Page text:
Album review: ‘Chemtrails Over The Country Club’ is Lana Del Rey’s most personal album yet
(Courtesy of Interscope Records)
“Chemtrails Over The Country Club”
Lana Del Rey
Released March 19
By Anushka Jain
March 19, 2021 4:17 p.m.
Lana Del Rey hints at a departure from her Los Angeles lifestyle of fame in “Chemtrails Over The Country Club.”
But with a more-than-impressive follow-up to her career-defining album “Norman Fucking Rockwell!,” it seems like the singer isn’t going anywhere. Driven by alternative folk-rock, wanderlust and nostalgia, Del Rey’s seventh studio album has created yet another immersive world for her listeners – but this time, it feels like she’s giving listeners an unfiltered look into her own. For a singer-songwriter who has an eye for glamour and larger-than-life metaphors, Del Rey is captivatingly open in her latest record.
The release features Del Rey taking her audience through a detailed description of trying to make it in the music industry, from her teenage day job to her friendship with Stevie Nicks. Each song feels like Del Rey is reading aloud a chapter of her life to her fans, weaving glimpses of her memories into a musical experience that incorporates psychedelic, sultry soft rock, her alternative roots and a first-time flirtation with country music.
Opening track “White Dress,” picks up right where the last track from “Norman” – “hope is a dangerous thing for a woman like me to have – but I have it”– left off. Following a simple piano introduction from producer Jack Antonoff, Del Rey details her everyday life waitressing in Orlando at 19 years old, filled with confidence and youth in her days as Lizzy Grant. The track immediately shocks listeners and sweeps them into her past with airy, eerily high vocals – as Del Rey sings in octaves she, somehow, has never included in her songs before.
But Del Rey is not one to deliver a nostalgic song just for the sake of peacefully reminiscing. At the end of the track, she hesitantly sings, “It kinda makes me feel, like maybe I was better off.” As she poses the uncertain question, she leaves her listener pondering a potential life without fame as she moves along with the story.
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Yet right as listeners get comfortable with the sentimental themes and softer percussion of the first two tracks, an initial soft drumbeat in “Tulsa Jesus Freak” cascades into the psychedelic rock she dipped her toes into in her last album. As the percussion and guitar build into a heavier atmosphere, Del Rey’s voice grows grand, hazy and even distortedly autotuned. The track slowly spirals into a sultry disaster in the best way, completing one of the most memorable moments of her discography as she serenades with, “We’ll be white hot forever/ White hot forever/ White hot forever/ And ever and ever, amen.”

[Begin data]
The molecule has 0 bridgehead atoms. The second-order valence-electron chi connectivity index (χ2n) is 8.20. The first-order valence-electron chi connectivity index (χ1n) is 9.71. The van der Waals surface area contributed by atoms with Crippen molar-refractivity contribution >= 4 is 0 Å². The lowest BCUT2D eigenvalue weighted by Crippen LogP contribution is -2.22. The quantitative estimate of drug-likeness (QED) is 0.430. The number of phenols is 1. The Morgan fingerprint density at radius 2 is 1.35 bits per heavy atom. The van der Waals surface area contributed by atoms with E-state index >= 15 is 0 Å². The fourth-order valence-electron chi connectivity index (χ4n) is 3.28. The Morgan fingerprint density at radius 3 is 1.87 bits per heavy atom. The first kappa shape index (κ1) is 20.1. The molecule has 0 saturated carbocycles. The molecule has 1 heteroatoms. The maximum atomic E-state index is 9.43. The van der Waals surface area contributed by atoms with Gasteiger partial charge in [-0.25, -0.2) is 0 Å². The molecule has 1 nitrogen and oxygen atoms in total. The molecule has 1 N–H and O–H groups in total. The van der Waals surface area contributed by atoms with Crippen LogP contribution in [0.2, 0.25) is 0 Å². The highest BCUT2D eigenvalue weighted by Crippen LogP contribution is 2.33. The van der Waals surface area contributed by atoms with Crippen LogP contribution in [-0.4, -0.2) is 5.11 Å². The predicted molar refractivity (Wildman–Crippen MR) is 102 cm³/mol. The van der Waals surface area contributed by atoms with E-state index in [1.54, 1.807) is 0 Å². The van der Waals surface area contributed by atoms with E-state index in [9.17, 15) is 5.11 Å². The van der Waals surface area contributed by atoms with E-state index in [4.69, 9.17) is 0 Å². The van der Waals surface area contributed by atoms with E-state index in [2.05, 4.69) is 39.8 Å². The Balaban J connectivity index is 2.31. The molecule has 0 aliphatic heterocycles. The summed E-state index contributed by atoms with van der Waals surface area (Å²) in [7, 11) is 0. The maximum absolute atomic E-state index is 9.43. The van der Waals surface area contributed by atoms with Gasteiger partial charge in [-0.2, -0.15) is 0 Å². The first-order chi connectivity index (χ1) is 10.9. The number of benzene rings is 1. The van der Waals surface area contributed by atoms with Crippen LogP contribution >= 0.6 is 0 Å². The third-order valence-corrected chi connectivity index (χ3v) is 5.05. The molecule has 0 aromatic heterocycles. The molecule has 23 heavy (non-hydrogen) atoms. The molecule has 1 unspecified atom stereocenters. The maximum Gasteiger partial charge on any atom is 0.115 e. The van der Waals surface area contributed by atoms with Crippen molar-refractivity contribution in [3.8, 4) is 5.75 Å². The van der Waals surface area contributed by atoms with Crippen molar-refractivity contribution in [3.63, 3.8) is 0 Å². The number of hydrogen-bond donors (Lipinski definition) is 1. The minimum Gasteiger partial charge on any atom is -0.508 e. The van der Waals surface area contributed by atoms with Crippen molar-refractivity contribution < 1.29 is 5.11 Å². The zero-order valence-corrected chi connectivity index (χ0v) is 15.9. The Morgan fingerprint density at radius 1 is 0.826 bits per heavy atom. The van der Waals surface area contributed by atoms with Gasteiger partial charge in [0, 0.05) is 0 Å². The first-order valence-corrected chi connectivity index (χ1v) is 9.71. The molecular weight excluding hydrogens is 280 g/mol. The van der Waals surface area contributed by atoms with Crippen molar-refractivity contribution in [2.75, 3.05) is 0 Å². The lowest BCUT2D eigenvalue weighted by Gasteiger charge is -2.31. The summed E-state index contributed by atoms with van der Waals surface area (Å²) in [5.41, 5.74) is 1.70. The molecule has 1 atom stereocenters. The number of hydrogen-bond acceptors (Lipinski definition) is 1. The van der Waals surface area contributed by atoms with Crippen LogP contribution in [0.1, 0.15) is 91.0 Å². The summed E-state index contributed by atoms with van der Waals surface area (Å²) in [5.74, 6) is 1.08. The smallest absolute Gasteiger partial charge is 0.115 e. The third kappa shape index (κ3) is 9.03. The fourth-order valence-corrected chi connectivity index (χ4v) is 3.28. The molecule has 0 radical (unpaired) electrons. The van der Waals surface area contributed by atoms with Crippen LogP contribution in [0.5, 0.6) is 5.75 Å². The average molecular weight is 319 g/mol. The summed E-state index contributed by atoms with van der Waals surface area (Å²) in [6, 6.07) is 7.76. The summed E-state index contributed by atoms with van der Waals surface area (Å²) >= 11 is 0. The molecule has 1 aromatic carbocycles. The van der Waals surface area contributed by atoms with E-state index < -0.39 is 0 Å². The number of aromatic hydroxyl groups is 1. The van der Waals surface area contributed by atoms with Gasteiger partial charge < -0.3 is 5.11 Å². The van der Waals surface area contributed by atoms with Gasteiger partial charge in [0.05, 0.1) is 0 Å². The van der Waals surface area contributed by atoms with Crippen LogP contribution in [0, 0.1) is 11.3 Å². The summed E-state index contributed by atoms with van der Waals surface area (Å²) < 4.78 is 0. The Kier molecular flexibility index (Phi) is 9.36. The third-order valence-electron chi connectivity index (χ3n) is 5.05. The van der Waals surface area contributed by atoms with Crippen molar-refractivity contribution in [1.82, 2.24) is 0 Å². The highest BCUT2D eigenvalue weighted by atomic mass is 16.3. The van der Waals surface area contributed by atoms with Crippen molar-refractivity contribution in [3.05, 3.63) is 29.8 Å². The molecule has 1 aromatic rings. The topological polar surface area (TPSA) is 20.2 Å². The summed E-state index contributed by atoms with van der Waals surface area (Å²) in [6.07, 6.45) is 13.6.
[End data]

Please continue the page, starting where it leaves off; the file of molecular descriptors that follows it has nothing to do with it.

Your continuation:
However, the most significant chapter of the tale is “Wild At Heart,” which reuses a beat from the previous record’s “How to disappear.” Instead of sounding repetitive, though, Del Rey provides a contrast: The 2019 track ends in abandonment and looking for true love, but in 2021, it sounds like the singer might have found it. In the pre-chorus, she softly sings, “And if I had to do it all again/ I would because, babe, in the end/ It brought me here to you” before a growing piano and folky guitar cadence jumps into a refreshingly upbeat, joyful chorus when “How to disappear” makes its return.
The artist then takes a youthful, carefree turn in the sultry track, “Dark But Just A Game.” Driven by percussion and bass with little piano, the song creates an initially dissonant divergence, but takes listeners back to Del Rey’s earlier discography and more playful lyricism. But clearly, she wouldn’t leave the scene without once again pondering the possibilities of a simpler life as she whispers, “Don’t even want what’s mine/ Much less the fame.”
As the album continues, Del Rey tries her hand at the country scene for the first time, with the standout folk track being “Yosemite.” The song is the epitome of nostalgic folk. With stunning acoustic guitar runs, Del Rey creates a genius bridge in which she completely lets her guard down. In a delicate melody, she sounds as if she’s reading her own journaled thoughts about a past relationship, ultimately concluding that despite the relationship ending, she has found more strength within herself.
And prior to ending the album with a cover of Joni Mitchell’s “For Free” alongside Zella Day and Weyes Blood – which boasts some of the best vocals of all three of their careers – Del Rey gets incredibly personal in “Dance Till We Die.” She opens the track talking about dancing with her friends and their phone conversations – those friends, of course, being Joan Baez and Stevie Nicks. It’s as if she’s talking about everything that got her here to this point musically – as if she’s trying to say, “‘White Dress’ is where I started, and this is where I made it.”
“Chemtrails Over The Country Club” is a reminder of Del Rey’s distinct artistic growth at its finest. The singer has vehemently changed the symbolism and lyrics of her songwriting to be as vulnerable and simple as possible in comparison to the theatrical “Born to Die.” Yet her melodies, emotions and nostalgia infused in the songs are just as beautiful as before.
Alongside her gentle vulnerability, she displays an unwavering confidence in what makes her Lana Del Rey – after all, her Cancer is sun and her Leo is moon.